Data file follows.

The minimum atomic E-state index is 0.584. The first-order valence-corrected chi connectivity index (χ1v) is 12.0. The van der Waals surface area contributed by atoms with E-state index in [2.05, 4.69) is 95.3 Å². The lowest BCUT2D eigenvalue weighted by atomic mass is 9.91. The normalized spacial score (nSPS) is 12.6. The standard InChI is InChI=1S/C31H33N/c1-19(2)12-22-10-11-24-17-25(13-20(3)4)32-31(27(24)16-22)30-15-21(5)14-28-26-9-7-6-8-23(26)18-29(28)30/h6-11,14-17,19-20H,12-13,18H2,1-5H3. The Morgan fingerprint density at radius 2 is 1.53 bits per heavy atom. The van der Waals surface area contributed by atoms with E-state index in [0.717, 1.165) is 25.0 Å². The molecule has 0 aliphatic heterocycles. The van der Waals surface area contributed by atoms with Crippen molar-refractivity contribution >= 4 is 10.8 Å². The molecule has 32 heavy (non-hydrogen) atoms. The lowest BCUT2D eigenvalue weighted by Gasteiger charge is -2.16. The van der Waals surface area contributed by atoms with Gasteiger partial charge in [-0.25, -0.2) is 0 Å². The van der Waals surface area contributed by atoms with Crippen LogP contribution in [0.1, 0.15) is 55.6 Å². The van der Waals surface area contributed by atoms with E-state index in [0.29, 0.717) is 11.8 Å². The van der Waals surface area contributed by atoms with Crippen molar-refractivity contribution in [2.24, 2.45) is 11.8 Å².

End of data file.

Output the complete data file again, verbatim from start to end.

The minimum atomic E-state index is 0.584. The first-order valence-corrected chi connectivity index (χ1v) is 12.0. The van der Waals surface area contributed by atoms with E-state index in [2.05, 4.69) is 95.3 Å². The lowest BCUT2D eigenvalue weighted by atomic mass is 9.91. The normalized spacial score (nSPS) is 12.6. The standard InChI is InChI=1S/C31H33N/c1-19(2)12-22-10-11-24-17-25(13-20(3)4)32-31(27(24)16-22)30-15-21(5)14-28-26-9-7-6-8-23(26)18-29(28)30/h6-11,14-17,19-20H,12-13,18H2,1-5H3. The Morgan fingerprint density at radius 2 is 1.53 bits per heavy atom. The van der Waals surface area contributed by atoms with E-state index in [0.717, 1.165) is 25.0 Å². The molecule has 0 aliphatic heterocycles. The van der Waals surface area contributed by atoms with Crippen molar-refractivity contribution >= 4 is 10.8 Å². The molecule has 32 heavy (non-hydrogen) atoms. The lowest BCUT2D eigenvalue weighted by Gasteiger charge is -2.16. The van der Waals surface area contributed by atoms with Gasteiger partial charge in [-0.25, -0.2) is 0 Å². The van der Waals surface area contributed by atoms with Crippen LogP contribution in [0.1, 0.15) is 55.6 Å². The van der Waals surface area contributed by atoms with E-state index in [0.29, 0.717) is 11.8 Å². The van der Waals surface area contributed by atoms with Crippen molar-refractivity contribution in [2.24, 2.45) is 11.8 Å².